CHICAGO (CBS) -- There is a widespread and growing danger allowing sexual predators inside your home. Criminals are using web cameras to spy on people.
CBS 2's Dave Savini spoke with the FBI about this troubling danger and how you can protect yourself and your children.
It is not just criminals doing the spying either.
High school sophomore Blake Robbins was spied on in his bedroom through his laptop. It was a school computer he was using, and it was school officials who did the spying, according to his mother, Holly Robbins.
"I don't feel that the school has the right to put cameras inside kids' homes, inside their bedrooms, and spy on children," she said.
The ability to spy can happen when someone tampers directly with your computer, like a repairman; or by sending a virus allowing them to remotely access your computer.
FBI Special Agent Eric Brelsford said web camera spying is, "extremely prevalent. It's very widespread and I think it's just going to continue to grow."
He said the biggest concern is pedophiles and sexual predators.
"In particular, predators that may be attempting to target children," said Brelsford, who was not able to discuss any specific investigations.
This type of intrusion is very prevalent in college, Brelsford said.
A form of it is being blamed for the suicide of a Rutgers University student, who was spending time with a man, and was spied on by his roommate.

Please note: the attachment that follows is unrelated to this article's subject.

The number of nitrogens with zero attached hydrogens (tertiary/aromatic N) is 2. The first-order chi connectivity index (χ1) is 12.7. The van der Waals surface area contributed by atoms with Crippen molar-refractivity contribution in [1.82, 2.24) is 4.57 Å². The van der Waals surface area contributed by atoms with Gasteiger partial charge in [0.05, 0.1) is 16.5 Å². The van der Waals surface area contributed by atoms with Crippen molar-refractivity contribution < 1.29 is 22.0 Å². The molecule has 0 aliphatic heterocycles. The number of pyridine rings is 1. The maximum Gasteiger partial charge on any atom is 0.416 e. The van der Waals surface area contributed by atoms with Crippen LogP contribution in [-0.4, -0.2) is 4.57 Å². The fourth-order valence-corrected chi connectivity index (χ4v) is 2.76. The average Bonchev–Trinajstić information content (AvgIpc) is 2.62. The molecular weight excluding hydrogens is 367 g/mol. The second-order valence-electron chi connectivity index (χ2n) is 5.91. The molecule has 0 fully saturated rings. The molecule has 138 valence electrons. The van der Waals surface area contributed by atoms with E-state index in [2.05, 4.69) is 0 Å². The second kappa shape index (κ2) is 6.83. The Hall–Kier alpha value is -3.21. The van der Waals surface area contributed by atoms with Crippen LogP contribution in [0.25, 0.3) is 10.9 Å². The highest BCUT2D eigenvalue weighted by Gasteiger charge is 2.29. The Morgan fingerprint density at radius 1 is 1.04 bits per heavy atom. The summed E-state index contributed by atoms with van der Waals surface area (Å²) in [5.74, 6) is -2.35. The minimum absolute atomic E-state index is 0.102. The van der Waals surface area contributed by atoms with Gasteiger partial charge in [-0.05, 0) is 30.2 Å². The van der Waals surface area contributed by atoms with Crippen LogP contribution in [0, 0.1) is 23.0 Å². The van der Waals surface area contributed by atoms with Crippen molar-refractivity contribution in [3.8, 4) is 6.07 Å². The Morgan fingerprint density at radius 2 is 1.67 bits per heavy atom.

There are plenty of Internet sites directing people on how to spy; even showing how to disable the web camera light so it appears the camera is off when it is actually on.
Brelsford said victims often do not know they are being watched. They only find out if approached by the offender. So check your web cameras at home, and make sure they are covered or shut down when you're not using them.
The technology to spy is not necessarily illegal. Parents can use it to monitor their kids. It is how the technology is used that makes it a crime.
Authorities say the simplest way to protect yourself against web cam hackers is to take a post-it note and put it over the camera when you are not using it. You also could unplug your camera, or power down your computer when you are not using it.
In the case of Blake Robbins, he did not know he was being watched until confronted by an assistant principal with pictures of himself in his bedroom.
"She thought I was selling drugs, which it's completely false," Blake said.
He was not selling drugs. The pictures were misconstrued. Robbins won a lawsuit against his suburban Philadelphia school district.
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